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Context of 'June 21, 2001: Some Saskatoon Farmers Say Herbicide-Tolerant Crops Have Many Benefits'

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Mike Robinson, owner of a private investigation company that works for Monsanto, visits Percy Schmeiser at his farm. Schmeiser learns that Monsanto is investigating him and that an investigator working for Robinson took plant samples from his fields in 1997 (see August 18, 1997). Robinson says Monsanto suspects Schmeiser is illegally growing its patent-protected Roundup Ready Canola. Schmeiser accuses Robinson’s company of trespassing. (Lyons 6/14/2000; Federal Court of Canada 6/22/2000, pp. 21 pdf file; Monsanto Canada Inc. v. Percy Schmeiser 3/29/2001, pp. 21 pdf file)

Percy Schmeiser announces that he will appeal Federal Judge Andrew MacKay’s ruling (see March 29, 2001) that he infringed on Monsanto’s patent for Roundup Ready Canola . (Lyons 5/25/2001; Lyons 6/21/2001)

Don Carlson, president of the Humboldt and District Marketing Club, contends in an op-ed piece published by the Saskatoon Star Phoenix that herbicide-tolerant crops, such as Roundup Ready Canola, have resulted in numerous benefits for farmers. He says these benefits include “reduced tillage, earlier seeding, lower fuel and chemical costs, less erosion and less salinity.” He says he and others felt compelled to write the op-ed in response to all the negative information about GM crops, which they blame on Monsanto’s lawsuit against farmer Percy Schmeiser. (Star Phoenix (Saskatoon) 6/22/2001)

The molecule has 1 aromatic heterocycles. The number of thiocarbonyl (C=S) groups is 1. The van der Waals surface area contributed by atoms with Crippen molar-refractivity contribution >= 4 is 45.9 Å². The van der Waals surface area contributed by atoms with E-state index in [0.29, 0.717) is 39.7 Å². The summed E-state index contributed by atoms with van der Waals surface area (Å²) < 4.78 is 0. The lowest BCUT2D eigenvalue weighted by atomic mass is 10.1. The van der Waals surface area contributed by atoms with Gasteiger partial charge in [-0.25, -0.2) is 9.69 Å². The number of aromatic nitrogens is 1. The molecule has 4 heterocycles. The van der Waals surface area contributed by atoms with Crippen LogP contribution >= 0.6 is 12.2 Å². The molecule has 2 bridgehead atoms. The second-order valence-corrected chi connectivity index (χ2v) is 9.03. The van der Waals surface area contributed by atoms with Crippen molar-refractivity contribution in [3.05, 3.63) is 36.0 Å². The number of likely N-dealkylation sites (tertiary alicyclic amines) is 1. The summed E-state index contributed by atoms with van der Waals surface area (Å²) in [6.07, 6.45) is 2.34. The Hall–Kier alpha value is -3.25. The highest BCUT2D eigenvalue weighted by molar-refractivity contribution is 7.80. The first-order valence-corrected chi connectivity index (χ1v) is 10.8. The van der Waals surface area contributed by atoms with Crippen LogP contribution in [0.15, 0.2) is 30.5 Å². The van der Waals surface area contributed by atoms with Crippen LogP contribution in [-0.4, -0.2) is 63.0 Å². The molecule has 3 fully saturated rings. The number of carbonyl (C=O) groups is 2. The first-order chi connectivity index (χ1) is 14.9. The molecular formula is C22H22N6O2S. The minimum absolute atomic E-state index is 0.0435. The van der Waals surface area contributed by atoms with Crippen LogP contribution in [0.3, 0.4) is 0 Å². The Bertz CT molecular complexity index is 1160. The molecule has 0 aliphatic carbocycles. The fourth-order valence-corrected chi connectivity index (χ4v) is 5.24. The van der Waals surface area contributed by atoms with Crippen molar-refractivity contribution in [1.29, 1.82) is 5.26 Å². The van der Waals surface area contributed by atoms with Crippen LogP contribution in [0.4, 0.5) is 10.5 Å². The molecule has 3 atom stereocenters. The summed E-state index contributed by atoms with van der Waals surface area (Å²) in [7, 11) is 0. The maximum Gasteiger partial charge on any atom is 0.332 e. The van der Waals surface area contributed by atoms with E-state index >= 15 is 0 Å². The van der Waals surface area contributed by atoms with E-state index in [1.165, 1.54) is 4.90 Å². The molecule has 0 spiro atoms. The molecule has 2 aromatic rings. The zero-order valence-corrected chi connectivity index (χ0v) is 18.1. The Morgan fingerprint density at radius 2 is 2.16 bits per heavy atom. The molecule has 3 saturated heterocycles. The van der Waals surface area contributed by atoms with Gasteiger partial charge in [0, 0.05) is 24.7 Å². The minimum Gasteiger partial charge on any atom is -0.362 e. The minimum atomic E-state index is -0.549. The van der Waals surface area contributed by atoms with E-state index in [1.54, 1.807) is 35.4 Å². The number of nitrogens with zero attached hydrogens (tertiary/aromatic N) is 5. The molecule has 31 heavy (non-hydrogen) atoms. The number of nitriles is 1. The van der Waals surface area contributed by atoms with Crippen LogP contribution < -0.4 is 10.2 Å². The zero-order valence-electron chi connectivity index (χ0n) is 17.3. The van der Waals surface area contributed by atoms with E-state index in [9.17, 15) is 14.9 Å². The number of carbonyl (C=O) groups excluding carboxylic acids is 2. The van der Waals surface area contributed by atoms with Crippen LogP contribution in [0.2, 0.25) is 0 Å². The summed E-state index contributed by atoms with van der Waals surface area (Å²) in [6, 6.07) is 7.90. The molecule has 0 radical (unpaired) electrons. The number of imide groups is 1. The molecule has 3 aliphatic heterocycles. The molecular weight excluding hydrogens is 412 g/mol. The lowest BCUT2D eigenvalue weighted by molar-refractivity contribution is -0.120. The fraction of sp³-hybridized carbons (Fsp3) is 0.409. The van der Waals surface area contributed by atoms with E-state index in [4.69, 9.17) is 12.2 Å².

The Saskatoon Star Phoenix reports that Monsanto’s legal costs for suing Percy Schmeiser amount to $726,768.10 CAD. (Lyons 7/24/2001) Reportedly, of that amount, $30,000 CAD was paid to Dr. Keith Downey, one of the scientists who testified against Schmeiser. (Ho 9/2002) Schmeiser’s lawyer, Terry Zakreski, tells the newspaper that he believes Monsanto will attempt to seek about $220,000 CAD of that amount. (Lyons 7/24/2001)

Federal Court of Canada Justice Andrew MacKay orders Percy Schmeiser to pay Monsanto $153,000 CAD in order to compensate the company for a portion of its legal costs. Monsanto sued Schmeiser in 2000 (see June 5, 2000-June 21, 2000) for illegally planting and harvesting canola in 1998 that he “knew or ought to have known” contained Monsanto’s patent-protected Roundup-resistant gene. This sum of money is in addition to the $19,832 CAD that Schmeiser has already been ordered to pay the company (see May 23, 2001). (Lyons 4/29/2002)


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